Back to school

Everything is a bit different this year, isn’t it?

My oldest started first grade last year, and we were all super excited about it. The first day of school was something we all looked forward to. This year, we’re once again stressed about her first day in school, but for all the wrong reasons.

These past few COVID months have been stressful for all of us. For some odd reason though, I had grown used to this whole situation.

In March, our family quickly figured out a routine. We found a way to live our lives while staying safe and ensuring the safety of others around us. Distance learning wasn’t always easy, but we found a routine there as well. I am lucky and privileged to have the flexibility to take care of my kids while working from home. In the end, my daughter and I enjoyed our time learning together from March to July. All things considered, we were in a good place until a few weeks ago.

Not anymore.

Yesterday, my daughter started school again. Real school. No more distance learning, now she must spend 6 hours a day with her 24 classmates.

Kid with a mask on

With that one change, our routine and the different safety measures we had built around us are gone. That’s quite the change from our existing routine, and it’s had a big impact on our stress levels at home. We must now trust the safety nets put in place by her school’s board.

I’m not sure we can.

Here is the overall number of active cases in my country right now:

Source: (numbers extracted from

Back in April, the whole country was in lockdown. Today, all schools are open, except for the few that already reported active cases.

In our school, masks are mandatory for kids starting in 6th grade, and strongly recommended for kids in 1st grade and up.

In practice, most of the kids in my kid’s classroom don’t wear a mask. I don’t blame them, really:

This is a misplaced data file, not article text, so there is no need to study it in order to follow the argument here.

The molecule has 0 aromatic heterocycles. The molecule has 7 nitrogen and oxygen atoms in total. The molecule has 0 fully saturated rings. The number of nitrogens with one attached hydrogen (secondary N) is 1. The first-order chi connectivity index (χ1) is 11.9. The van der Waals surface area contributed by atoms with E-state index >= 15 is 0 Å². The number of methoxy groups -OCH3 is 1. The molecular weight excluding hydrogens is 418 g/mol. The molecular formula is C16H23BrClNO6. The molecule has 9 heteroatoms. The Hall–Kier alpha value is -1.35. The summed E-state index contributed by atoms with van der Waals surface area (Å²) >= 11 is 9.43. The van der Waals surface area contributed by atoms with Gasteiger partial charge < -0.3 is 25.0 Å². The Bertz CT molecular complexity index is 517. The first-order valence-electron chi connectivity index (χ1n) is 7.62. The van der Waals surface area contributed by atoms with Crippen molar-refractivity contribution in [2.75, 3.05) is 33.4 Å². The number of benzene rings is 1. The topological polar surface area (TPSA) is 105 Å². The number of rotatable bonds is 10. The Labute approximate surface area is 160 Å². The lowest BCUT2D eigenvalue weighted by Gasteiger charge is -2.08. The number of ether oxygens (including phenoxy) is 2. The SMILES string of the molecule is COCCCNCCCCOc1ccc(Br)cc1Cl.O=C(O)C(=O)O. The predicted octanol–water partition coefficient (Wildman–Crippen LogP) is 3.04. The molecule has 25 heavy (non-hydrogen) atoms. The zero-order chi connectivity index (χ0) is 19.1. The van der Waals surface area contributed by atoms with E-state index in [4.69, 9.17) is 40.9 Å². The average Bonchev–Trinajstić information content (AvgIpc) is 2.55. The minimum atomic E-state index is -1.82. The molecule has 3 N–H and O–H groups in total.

• We got to know about this requirement the day before we went back to school, so parents may not have had the time to get a mask for their kid.
  • Some of the teachers do not wear a mask themselves, thus setting an example.

In practice and looking at the numbers until today, I suppose that means that we’re facing one of two likely scenarios:

  • Now that schools are open again, the number of cases will sky-rocket in the next few weeks, and the government will be forced to close down schools again.
  • Someone in our school will get sick and be tested positive. This will likely be a teacher, they’re statistically the most likely to develop symptoms bad enough to allow you to get tested in Hungary. The school will lock down in response.

How is this good for anyone? How is this something acceptable for anyone? Why can’t we work towards a third scenario where we all work towards limiting risks and avoid the 2 alternatives?

Yes, most of our kids won’t get badly sick from this. Yes, most of us will survive this just fine. That won’t stop one of the two scenarios above from happening though. “Most” is not “All”. Our behaviour still impacts everyone around us. Everything we do has an impact on others, whether they’re healthy, wealthy, old or young.

I can’t say I really understand most people’s reactions about this. In conversations with the school, in news, in comments on Social Media, folks appear to be either in denial of the whole thing, wanting their life to “go back to normal” no matter the consequences, or accept the situation and shrug.

Like so many other topics in the past few years, we’ve again managed to turn a worldwide event into a political topic. Wearing a mask, instead of being a mark of respect of each other, has become a political stance. And when we’re not talking politics, we have to argue on whether scientists are right, whether this virus is real or not.

Remember this comic?

Source:  Joel Pett, USA Today, 2009

This is what we’ve become. We should respect each other and take care of each other. We should be working together to solve problems, learn, progress. I’d love for everyone to wear a mask not because it’s mandatory, but out of respect of each other, because it’s the right thing to do.

Instead, we spend our time arguing, fighting.

I am tired of all this. I am frustrated. But maybe most of all, I feel powerless.